Meet the Researchers
Putting the ACL Feasibility Trial in Perspective
The current reality for the 27 million Americans living with arthritis is that no medications or treatments exist to slow or stop the disease. The options for patients with OA are to take pain medications, which have potentially serious side effects, to live a life filled with pain or to have the affected joint replaced.
Dr. John Hardin, director OA research for the Arthritis Foundation, has a different vision for people with OA. His vision involves a new era of drug discovery for the disease--drugs that could potentially prevent the onset of osteoarthritis.
“Imagine a young woman who is injured on the soccer field who is able to receive an injection that prevents her from ever getting OA,” says Dr. Hardin. “Or, think about a 40-year-old man who has injured his joints at some point in his life and is at high risk for OA. His doctor prescribes a medication that wards off the onset of OA.”
Potentially effective compounds for treating OA do exist, but developing them into clinically useful drugs has been difficult because to date there is no practical clinical trial design for a slowly developing disease, and there is no method to test compounds in patients whose joints are not damaged beyond recovery.
The ACL Feasibility Trial provides the critical tool to ignite the interest of the pharmaceutical industry in developing drugs for OA. “If this trial is successful, they will have a tool to measure the effect of their drug in a way that will enable clinical trials to be done in a cost-effective way,” explains Dr. Hardin, “ The Arthritis Foundation is the champion of this approach, and we have funded the first major program to establish the feasibility of using imaging technology toward addressing the problem of drug development for OA.”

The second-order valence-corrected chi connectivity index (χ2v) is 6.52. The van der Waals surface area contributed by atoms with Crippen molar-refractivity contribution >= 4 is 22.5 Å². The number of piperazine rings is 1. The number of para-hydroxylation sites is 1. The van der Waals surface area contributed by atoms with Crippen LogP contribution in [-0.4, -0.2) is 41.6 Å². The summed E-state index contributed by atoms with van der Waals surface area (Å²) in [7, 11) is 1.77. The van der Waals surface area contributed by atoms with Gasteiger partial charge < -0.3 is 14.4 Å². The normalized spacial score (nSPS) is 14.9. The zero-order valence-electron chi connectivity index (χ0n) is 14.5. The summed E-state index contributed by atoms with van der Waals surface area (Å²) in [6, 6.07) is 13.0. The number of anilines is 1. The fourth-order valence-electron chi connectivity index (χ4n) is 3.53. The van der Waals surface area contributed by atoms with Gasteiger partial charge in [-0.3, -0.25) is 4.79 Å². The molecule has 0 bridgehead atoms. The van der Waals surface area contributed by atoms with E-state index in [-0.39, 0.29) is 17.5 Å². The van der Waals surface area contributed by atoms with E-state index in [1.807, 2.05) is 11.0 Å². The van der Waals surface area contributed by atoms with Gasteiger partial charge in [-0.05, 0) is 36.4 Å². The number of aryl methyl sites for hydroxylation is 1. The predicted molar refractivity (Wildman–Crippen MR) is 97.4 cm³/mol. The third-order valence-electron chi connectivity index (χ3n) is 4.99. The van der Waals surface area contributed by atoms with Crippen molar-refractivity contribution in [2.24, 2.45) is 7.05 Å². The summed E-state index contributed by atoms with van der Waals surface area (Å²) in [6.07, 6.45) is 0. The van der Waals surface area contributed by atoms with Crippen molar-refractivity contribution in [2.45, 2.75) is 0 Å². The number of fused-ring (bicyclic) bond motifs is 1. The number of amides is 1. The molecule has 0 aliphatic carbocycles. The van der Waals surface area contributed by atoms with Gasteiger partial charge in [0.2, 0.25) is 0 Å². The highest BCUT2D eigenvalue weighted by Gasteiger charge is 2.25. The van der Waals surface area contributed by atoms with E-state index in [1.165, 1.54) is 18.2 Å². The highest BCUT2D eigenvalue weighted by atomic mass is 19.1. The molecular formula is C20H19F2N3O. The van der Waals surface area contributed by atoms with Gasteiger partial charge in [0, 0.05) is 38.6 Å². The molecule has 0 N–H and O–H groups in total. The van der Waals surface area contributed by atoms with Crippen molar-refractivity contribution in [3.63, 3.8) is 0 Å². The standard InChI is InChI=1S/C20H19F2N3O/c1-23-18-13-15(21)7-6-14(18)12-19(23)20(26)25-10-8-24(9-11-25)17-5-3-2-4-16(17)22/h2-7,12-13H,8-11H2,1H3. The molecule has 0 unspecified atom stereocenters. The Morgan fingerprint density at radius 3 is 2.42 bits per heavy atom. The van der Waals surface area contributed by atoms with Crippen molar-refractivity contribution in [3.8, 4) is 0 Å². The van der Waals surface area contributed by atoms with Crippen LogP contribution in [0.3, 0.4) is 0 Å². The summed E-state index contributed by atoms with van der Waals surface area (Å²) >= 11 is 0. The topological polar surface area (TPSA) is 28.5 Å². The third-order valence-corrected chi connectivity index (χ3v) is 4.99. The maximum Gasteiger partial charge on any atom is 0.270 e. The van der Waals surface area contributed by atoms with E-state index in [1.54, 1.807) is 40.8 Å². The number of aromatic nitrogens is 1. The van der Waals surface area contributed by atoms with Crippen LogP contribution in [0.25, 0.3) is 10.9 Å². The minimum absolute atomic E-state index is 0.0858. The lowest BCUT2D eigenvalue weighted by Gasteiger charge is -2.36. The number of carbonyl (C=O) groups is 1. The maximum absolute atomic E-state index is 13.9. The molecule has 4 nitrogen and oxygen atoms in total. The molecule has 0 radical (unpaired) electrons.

A Building Block for OA Treatment
Sharmila Majumdar, Ph.D., vice chair for research, professor, and director of the musculoskeletal and quantitative imaging research group at UCSF, is the co-principal investigator for the Feasibility Trial to Study ACL Injury as a Model of Early Osteoarthritis. She provides some insight on why she got involved with this trial and why it is important to the future of OA treatment.
Q: Why did you want to participate in the ACL Feasibility Trial?
A: This trial represents an opportunity to try out quantitative imaging at multiple sites and establish their role in imaging post-traumatic OA. It represents the building block for future trials where therapeutic approaches to OA prevention, therapy and deceleration of the degenerative process could be assessed objectively.
Q: What do you hope to learn over the course of this trial?
A: We want to identify the factors that are important to consider when doing quantitative imaging across multiple sites. It will provide guidance on how to ensure comparable data from multiple sites from the perspective of not just imaging, but also from the perspective of orthopedic surgery grading, and collection of serum and urine biomarkers.
Q: What is the potential outcome for people with osteoarthritis?
A: This feasibility trial will pave the way for future trials where objective measures may be used to characterize joint degeneration in its early stages where morphological, or functional changes have not already occurred. It will help provide a means of monitoring response to therapy in the early stages of OA.